Hopefully you’ve worked out this blog is about jump racing, because if not I’ve fallen at the first hurdle. But beyond that, I’ll try and give you an idea of what to expect. Firstly, I’m not a tipping service and given my record, you wouldn’t want me to be. I won’t drown you with endless data or statistics and I don’t work within the industry so can provide no inside information.

What I do have is an enthusiasm for the sport, a little of which I hope to capture, and a fascination with its characters. Whilst I will offer comment and opinion on individual races, meetings and horses, I am equally interested in the context within which jump racing operates and its governance. Recently, to mention just a few, we’ve had the question of recruiting and retaining employees at stables, payment of jockeys for withdrawn horses and to what extent the government will regulate High Street bookies. Add to that the Davy Russell incident with Kings Dolly, there is no shortage of topics to cover. Each of these issues directly affect those who rely on the sport for their livelihood, as well as framing public perception and ultimately the success and sustainability of the industry is dependant on how they are addressed. If I am able to offer a little intelligent comment on these debates, I will have succeeded.  However, most importantly I hope that what I write will interest you and provoke some thought, regardless of whether you agree with me or not.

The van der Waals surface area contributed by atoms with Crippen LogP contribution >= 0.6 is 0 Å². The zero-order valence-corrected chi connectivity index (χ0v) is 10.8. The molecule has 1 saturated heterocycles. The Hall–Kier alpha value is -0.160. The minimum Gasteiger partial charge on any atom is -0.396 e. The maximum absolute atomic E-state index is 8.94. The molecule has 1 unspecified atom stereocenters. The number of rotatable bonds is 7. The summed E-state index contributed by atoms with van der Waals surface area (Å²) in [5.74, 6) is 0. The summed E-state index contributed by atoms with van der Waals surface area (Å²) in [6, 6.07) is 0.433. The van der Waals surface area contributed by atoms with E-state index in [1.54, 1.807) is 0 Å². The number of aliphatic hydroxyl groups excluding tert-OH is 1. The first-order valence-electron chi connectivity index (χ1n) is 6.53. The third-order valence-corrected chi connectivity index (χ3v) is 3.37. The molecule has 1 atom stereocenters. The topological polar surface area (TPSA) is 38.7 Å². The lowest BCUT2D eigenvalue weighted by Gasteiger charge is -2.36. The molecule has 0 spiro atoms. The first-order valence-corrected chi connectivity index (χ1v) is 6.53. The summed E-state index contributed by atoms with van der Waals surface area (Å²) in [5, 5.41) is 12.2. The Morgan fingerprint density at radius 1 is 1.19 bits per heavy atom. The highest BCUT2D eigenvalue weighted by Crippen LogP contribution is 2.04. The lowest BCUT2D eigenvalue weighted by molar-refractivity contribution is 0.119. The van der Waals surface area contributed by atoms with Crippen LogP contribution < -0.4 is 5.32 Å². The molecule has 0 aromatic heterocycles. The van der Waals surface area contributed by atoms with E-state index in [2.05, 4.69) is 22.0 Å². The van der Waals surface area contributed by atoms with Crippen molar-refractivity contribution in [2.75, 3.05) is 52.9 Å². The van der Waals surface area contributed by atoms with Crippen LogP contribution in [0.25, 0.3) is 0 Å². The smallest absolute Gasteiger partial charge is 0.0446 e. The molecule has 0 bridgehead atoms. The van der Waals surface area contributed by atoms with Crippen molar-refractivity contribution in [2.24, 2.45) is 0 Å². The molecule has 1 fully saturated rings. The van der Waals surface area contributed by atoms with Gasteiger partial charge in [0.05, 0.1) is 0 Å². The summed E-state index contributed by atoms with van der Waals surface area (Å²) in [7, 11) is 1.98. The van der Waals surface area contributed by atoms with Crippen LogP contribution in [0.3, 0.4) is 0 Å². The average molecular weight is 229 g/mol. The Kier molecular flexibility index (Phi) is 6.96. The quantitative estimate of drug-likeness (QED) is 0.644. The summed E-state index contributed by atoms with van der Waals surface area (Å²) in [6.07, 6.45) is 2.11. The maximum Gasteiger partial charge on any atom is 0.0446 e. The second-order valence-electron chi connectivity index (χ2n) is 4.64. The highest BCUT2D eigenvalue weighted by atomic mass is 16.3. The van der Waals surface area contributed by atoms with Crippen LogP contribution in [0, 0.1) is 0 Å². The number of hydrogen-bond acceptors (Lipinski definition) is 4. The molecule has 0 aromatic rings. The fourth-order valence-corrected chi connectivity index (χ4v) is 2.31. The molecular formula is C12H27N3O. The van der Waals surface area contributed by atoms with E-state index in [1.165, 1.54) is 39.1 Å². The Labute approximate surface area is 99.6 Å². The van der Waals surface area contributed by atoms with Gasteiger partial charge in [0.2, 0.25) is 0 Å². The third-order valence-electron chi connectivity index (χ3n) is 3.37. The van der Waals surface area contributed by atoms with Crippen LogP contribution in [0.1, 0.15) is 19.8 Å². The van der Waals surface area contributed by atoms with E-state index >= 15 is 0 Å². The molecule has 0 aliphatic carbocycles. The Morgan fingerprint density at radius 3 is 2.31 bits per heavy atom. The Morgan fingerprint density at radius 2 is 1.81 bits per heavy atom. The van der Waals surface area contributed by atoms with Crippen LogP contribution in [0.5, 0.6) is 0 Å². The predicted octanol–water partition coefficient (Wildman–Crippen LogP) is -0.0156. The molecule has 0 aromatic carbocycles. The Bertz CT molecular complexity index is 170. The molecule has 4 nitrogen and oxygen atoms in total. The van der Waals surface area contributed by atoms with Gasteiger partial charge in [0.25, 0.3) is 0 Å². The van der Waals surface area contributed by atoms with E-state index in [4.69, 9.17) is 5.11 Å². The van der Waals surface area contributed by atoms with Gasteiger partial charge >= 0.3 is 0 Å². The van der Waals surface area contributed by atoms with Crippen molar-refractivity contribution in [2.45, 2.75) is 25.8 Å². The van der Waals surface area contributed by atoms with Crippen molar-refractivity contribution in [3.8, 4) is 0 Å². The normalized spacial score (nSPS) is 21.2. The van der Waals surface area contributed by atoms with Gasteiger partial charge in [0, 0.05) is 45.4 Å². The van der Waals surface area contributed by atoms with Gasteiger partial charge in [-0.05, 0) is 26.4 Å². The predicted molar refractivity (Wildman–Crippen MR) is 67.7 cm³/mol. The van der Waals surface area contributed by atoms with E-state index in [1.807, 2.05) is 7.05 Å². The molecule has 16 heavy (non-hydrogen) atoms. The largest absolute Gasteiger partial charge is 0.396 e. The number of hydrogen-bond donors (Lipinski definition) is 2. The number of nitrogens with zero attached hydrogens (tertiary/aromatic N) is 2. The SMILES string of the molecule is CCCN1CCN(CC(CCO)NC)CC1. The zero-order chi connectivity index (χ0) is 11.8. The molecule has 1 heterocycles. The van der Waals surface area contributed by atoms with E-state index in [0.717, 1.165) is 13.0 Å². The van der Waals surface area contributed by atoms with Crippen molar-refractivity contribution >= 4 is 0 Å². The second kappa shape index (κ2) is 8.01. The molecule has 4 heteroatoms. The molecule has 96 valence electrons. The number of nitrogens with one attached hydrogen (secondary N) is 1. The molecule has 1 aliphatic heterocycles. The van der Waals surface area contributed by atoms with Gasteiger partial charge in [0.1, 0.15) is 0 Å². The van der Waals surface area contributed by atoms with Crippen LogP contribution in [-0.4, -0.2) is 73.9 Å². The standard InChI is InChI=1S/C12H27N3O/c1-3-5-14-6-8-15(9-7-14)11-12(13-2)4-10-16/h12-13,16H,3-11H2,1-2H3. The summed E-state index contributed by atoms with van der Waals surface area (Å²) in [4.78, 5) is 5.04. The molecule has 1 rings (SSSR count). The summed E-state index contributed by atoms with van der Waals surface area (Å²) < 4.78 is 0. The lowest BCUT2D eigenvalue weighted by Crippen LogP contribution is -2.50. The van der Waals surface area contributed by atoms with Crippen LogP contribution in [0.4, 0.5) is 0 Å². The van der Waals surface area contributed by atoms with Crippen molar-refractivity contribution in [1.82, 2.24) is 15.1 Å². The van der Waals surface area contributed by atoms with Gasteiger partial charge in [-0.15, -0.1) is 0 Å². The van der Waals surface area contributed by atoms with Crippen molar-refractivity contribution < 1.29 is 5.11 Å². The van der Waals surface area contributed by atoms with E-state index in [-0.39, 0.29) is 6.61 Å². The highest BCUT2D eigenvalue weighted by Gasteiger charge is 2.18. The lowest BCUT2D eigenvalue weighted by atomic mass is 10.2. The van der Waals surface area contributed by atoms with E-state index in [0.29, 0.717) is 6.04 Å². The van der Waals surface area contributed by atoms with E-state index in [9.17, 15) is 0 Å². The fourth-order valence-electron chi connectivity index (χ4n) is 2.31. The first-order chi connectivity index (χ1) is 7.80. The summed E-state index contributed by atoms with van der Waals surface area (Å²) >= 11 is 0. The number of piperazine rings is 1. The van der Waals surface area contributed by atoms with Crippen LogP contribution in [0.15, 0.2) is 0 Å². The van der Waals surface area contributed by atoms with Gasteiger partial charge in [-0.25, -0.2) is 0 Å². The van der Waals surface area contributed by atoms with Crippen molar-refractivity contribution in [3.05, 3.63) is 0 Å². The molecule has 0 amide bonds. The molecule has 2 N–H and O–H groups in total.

Finally I want to express my appreciation to all the participants, who enable beautiful horses to run in this incredibly exciting and absorbing sport. Jump racing relies on each group of these participants equally; from punters to bookies, owners and trainers, the dedicated staff who are the lifeblood of the stables and those who work at the Racecourse. But most of all to the jockeys, whose bravery never ceases to astonish me.

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